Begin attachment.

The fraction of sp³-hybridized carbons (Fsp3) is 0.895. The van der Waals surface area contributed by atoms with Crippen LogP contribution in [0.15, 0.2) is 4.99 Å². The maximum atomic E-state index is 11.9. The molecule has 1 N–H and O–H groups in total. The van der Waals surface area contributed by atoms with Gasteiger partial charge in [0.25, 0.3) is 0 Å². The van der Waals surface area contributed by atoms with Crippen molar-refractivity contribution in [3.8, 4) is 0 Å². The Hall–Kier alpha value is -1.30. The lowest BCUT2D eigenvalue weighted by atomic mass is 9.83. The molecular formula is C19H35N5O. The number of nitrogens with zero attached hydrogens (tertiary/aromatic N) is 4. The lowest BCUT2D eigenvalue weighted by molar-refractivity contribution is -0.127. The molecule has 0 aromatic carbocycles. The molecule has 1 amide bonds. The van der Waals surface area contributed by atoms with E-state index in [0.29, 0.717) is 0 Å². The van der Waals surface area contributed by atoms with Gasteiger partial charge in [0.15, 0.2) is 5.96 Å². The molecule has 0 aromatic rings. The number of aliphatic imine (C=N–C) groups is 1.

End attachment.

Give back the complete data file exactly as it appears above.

The fraction of sp³-hybridized carbons (Fsp3) is 0.895. The van der Waals surface area contributed by atoms with Crippen LogP contribution in [0.15, 0.2) is 4.99 Å². The maximum atomic E-state index is 11.9. The molecule has 1 N–H and O–H groups in total. The van der Waals surface area contributed by atoms with Gasteiger partial charge in [0.25, 0.3) is 0 Å². The van der Waals surface area contributed by atoms with Crippen molar-refractivity contribution in [3.8, 4) is 0 Å². The Hall–Kier alpha value is -1.30. The lowest BCUT2D eigenvalue weighted by atomic mass is 9.83. The molecular formula is C19H35N5O. The number of nitrogens with zero attached hydrogens (tertiary/aromatic N) is 4. The lowest BCUT2D eigenvalue weighted by molar-refractivity contribution is -0.127. The molecule has 0 aromatic carbocycles. The molecule has 1 amide bonds. The van der Waals surface area contributed by atoms with E-state index in [0.29, 0.717) is 0 Å². The van der Waals surface area contributed by atoms with Gasteiger partial charge in [0.15, 0.2) is 5.96 Å². The molecule has 0 aromatic rings. The number of aliphatic imine (C=N–C) groups is 1.